Why Everybody Should Go Off the Grid at Least Once in Their Lives
Irony alert; I write these words while traveling to New York City.
I could not be more on the grid.
But 2 years ago on this very day I settled into a house sit in Costa Rica with my wife Kelli.
The location: Buena Vista. About a 3 hour hike from Bribri, on the Caribbean side of the country.
We spent 6 weeks in a remote jungle. The population in Buena Vista is about 12 people. But we only saw 1 neighbor within 3 miles.
More monkeys than people. More sloths than human souls.
No electricity. Outhouse. Water flowing 24-7 from a jungle stream through a hose to the hut.
Yes; a glorified hut masquerading as a house.
At 5:30 PM you needed to be inside. Because the jungle became pitch dark before 7 PM. Like, you cannot see your hand in front of your face type pitch dark.
We went into town once weekly to buy groceries and to get a teeny taste of civilization. Then back to the jungle.
The 6 weeks were challenging, enlightening, scary, brilliant, exciting, terrifying and about 45 other emotions mixed in.
I wouldn’t trade the experience for anything.
Here’s why everybody should go off of the grid once in their lives.
Most human beings design their lives to avoid their fears.
People work jobs they dislike because they fear going broke, or losing benefits, or being criticized by other unhappy folks who would bust their balls for not getting a real job.
The select few who face their fears regularly are pretty dang free. This small percentage lives with love, follows their fun and loves the journey.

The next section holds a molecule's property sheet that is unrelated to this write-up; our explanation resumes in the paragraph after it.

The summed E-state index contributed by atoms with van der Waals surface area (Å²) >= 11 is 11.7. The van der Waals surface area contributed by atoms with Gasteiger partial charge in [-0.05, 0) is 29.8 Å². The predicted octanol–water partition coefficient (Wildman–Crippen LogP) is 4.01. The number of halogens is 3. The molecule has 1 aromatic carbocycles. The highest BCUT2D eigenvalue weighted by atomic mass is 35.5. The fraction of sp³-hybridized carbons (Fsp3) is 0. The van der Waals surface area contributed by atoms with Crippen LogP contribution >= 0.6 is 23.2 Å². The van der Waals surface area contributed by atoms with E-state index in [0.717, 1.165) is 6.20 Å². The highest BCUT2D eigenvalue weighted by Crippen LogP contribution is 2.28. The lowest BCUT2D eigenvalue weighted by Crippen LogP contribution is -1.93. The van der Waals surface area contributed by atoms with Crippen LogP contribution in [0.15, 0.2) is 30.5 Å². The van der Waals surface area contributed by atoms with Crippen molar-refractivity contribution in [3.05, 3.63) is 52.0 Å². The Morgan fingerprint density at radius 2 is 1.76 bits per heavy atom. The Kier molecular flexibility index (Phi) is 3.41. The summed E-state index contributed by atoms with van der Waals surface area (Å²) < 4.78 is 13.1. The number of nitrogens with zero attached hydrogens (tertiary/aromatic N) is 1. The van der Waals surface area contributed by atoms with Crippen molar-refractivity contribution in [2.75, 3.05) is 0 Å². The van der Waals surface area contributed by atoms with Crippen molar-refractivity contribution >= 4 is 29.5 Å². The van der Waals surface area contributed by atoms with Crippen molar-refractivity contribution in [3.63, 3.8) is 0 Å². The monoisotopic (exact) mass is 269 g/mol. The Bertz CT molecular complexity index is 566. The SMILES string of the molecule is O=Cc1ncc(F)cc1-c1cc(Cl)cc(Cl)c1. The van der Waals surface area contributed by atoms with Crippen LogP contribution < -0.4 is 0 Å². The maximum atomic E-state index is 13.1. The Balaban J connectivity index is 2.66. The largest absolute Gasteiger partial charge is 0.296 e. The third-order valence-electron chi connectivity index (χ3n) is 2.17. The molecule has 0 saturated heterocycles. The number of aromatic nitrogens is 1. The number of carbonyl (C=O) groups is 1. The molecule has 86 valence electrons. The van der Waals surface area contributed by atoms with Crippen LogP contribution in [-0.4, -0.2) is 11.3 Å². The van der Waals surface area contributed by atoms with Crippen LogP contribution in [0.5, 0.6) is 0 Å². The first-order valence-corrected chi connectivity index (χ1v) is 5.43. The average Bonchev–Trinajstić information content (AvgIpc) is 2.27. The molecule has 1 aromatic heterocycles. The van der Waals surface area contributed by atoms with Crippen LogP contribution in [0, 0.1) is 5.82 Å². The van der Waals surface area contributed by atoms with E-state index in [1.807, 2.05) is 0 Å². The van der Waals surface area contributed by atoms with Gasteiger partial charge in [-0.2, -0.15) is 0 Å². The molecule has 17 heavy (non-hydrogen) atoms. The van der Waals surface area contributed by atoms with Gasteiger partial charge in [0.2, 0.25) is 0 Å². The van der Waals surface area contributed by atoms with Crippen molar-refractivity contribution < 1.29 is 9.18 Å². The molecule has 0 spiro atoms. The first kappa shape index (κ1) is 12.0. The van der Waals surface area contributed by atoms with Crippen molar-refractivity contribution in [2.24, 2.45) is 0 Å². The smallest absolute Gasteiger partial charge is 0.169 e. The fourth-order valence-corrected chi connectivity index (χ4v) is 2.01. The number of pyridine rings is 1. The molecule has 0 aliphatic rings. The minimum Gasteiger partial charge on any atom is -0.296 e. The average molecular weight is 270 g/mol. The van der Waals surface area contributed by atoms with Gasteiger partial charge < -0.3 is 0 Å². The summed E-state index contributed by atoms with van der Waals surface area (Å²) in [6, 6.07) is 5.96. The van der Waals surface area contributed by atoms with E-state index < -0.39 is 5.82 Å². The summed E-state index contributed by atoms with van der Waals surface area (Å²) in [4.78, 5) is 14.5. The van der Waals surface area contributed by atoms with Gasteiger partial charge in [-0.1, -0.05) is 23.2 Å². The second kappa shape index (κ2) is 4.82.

Being off of the grid introduces you to your fears in intimate fashion. You cannot escape your fears in a remote jungle. Which is a good thing. Once you face, feel and purge these fears, you become more fearless, do more things from an energy of love (versus from the predominant energy of fear) and become highly successful in your chosen endeavor, because the only thing standing between you and your dreams is fear.
7 bats lived in the house, flying around our heads like kamikazes as the sun set. I counted 8 scorpions in the house when thousands of army ants marched though. Yes; army ants.
I would flip out during the first few nights, slowly becoming familiar with the loud, strange noises of the jungle.
Facing these raw, primal fears made living a worldly life of convenience incredibly easier. All the day to day stuff people piddle in their pants about in the Western world doesn’t even register a blip on my fear radar.
I faced bullet ants, poison dart frogs and brutal hikes, carrying my groceries for the week, through waste deep, roaring rapids. Do you think I give a rat’s ass about the lame day to day fears that cripple most human beings?
Sprint out of Your Comfort Zone
Facing your deepest fears is one thing.
Being off the grid also forces you to sprint outside of your comfort zone.
I slept on a plastic bed filled with straw under a mosquito net riddled with holes. I usually slept for 4-5 hours nightly. If that.
I woke besieged by bug bites. Skeeters assaulted me as I did morning yoga and meditation.
The sweating never ended, the jungle humidity creating a steady stream from my brow.
Being off of the grid moves you from the frying pan into the fire. This is an incredibly important skill to develop to become happy, prospering and free.
If you regularly leave your comfort zone you will become highly successful in any venture, and you will enjoy the ride.
I became a creative person when I lived off of the grid in the jungle.
I also appreciated the incredible creativity of the homeowner.
He rigged the water hose (craftily fed to the house from a stream 50 meters above the dwelling) to serve as both the kitchen sink source and shower source, via a clever contraption made with hooks and ropes.
The man had to be creative to live long term in such a remote, raw place.
Get off the grid. Become more creative and imaginative. These are skills that will serve you well in any area of your life.
Have you ever been off of the grid?
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